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How Psoriasis Effects Your Mental Health

Dermatologists and psychiatrists agree: Psoriasis can significantly mess with your mind. Here, people who have the skin condition share how they’ve learned to thrive emotionally.

Elaine Scilley has lived with psoriasis for more than 11 years. In 2013, she found herself at her lowest point when her youngest child was three months old and breastfeeding. Overnight, a few small patches of psoriasis spread to cover her entire body, leaving only her face and neck clear.

“I began to hide my body from my husband as I thought he would be repulsed,” Scilley says. “I wouldn’t go to the beach or pool. I felt depressed, embarrassed, and incredibly lonely.”

According to the National Alliance of Mental Illness, 1 in 5 people in the United States will be affected by mental illness in their lifetime. Some of those people will be living with psoriasis. In fact, the prevalence of depression is higher in patients with psoriasis compared with the general population.

Psoriasis is more than a skin condition, as it is commonly referred to. It’s a chronic autoimmune disease that impacts more than 8 million Americans, 60 percent of whom say their disease is a dominant issue in their everyday lives, according to the National Psoriasis Foundation. A report in the American Journal of Preventive Medicine, found that people living with psoriasis had significantly more “mental distress” and were about 1.5 times more likely to report severe depression than those without the disease. This is the part that many people don’t see —the ways in which psoriasis can eat away at one’s mental and emotional wellbeing.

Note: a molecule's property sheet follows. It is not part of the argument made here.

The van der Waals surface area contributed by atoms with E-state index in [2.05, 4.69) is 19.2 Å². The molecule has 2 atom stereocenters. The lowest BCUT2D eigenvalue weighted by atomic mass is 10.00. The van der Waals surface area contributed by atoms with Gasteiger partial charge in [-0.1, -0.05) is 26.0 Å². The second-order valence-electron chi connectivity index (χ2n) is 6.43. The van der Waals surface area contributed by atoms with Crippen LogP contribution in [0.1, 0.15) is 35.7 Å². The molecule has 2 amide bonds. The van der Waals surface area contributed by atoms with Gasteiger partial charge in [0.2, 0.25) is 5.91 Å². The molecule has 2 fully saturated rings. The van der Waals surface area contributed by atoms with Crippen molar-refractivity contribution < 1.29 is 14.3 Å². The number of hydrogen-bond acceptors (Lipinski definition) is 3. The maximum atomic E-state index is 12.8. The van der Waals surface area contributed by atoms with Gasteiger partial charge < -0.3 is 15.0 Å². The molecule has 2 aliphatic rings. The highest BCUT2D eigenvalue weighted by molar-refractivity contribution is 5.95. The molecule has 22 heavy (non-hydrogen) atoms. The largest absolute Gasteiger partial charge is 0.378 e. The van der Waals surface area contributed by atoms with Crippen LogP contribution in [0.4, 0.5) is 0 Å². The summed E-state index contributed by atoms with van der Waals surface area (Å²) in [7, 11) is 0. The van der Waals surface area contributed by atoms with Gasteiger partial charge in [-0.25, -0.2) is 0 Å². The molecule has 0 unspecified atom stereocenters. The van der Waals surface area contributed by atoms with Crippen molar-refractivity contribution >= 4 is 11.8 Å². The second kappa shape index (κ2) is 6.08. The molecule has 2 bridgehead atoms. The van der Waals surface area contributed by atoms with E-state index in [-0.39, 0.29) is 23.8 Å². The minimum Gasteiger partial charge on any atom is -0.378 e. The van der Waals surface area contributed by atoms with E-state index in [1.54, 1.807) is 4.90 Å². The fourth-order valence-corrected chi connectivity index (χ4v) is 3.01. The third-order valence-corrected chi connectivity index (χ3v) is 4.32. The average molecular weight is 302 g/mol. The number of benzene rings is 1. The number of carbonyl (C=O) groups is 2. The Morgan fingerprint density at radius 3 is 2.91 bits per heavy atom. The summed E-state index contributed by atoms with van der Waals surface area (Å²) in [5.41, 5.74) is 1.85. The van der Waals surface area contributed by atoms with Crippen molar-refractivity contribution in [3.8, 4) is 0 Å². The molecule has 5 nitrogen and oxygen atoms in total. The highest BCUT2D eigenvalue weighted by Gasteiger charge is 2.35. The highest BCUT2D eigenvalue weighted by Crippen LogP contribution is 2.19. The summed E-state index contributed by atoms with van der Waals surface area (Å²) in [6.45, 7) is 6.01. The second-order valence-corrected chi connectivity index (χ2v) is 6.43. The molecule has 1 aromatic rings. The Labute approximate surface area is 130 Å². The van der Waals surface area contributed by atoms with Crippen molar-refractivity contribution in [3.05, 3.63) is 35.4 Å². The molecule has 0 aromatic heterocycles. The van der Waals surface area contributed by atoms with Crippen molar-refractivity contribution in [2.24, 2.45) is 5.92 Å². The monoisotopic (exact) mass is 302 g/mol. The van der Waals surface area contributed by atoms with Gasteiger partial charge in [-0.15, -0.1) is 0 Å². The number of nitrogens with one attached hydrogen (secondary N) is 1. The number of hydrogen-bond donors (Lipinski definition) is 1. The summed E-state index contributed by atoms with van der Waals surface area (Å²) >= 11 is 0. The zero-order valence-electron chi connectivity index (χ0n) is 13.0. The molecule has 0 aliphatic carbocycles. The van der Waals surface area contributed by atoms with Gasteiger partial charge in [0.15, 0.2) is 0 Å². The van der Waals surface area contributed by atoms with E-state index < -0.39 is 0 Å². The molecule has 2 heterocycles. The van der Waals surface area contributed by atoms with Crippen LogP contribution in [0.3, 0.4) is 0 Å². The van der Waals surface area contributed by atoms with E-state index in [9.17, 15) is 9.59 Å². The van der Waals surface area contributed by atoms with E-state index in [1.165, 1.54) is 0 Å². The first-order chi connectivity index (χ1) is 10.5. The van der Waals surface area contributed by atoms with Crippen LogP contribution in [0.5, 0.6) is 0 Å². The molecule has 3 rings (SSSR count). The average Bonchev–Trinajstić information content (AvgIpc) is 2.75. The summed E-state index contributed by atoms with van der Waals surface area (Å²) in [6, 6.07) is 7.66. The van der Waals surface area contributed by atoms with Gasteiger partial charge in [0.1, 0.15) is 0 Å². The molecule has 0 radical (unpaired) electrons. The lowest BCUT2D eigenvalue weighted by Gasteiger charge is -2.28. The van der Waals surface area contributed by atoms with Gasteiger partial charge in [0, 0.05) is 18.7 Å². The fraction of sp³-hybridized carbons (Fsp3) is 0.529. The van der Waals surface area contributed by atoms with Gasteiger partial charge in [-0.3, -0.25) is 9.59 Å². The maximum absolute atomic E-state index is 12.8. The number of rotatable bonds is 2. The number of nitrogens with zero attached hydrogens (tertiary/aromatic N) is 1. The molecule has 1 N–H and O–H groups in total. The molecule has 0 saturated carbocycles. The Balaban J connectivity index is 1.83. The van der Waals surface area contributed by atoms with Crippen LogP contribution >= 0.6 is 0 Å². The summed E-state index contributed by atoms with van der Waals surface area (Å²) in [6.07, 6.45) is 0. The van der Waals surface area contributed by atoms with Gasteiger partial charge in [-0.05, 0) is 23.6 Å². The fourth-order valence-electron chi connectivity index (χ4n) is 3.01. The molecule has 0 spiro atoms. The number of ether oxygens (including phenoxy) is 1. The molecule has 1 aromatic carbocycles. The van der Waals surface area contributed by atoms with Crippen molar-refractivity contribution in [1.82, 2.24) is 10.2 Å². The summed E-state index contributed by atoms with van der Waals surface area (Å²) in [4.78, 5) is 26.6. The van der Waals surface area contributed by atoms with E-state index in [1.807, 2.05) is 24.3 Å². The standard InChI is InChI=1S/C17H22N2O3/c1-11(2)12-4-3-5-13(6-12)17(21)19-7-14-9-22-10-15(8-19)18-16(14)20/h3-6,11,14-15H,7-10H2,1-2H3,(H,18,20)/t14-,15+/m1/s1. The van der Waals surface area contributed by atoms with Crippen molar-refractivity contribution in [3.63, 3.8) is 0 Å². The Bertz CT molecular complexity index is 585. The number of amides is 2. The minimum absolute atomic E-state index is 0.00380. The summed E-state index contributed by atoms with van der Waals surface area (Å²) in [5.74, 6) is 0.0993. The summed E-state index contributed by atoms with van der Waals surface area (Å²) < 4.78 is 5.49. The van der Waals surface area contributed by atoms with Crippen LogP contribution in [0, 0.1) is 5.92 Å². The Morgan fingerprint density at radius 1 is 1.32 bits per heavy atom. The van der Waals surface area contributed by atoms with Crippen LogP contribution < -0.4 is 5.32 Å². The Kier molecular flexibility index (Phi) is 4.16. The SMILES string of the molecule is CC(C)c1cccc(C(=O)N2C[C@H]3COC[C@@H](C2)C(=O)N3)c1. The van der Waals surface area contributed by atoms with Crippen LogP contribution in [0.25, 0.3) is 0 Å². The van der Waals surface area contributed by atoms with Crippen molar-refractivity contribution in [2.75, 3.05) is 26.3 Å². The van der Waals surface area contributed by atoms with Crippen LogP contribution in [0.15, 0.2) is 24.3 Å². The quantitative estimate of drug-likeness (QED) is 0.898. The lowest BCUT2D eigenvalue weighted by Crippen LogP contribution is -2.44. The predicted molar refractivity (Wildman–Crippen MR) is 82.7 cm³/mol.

Since psoriasis often presents as red, scaly skin lesions, it may elicit negative reactions, including fear and disgust. As a result, psoriasis can cause social stigma, leading to depression and isolation, according to an article in the US National Library of Medicine National Institutes of Health.

Alisha Bridges has lived with psoriasis since the age of seven. She recently posted a letter online that she wrote in 2011, titled My Suicide Letter. “I always wanted to model or play sports,” she says. “But with psoriasis covering 90 percent of my body, both of those options were out the window. I didn’t want to do anything. I was at a loss. Sometimes I think having psoriasis ruined my life.”

In her letter, Bridges wrote, “Today it all ends, and it ends by me killing the part of myself that feels so ashamed. I kill that part of me that hides. … I kill the part of me that doesn’t want to explain my condition to people. …I kill all the hurts and fears!”  She says now, that “this letter was the beginning of my advocacy.”

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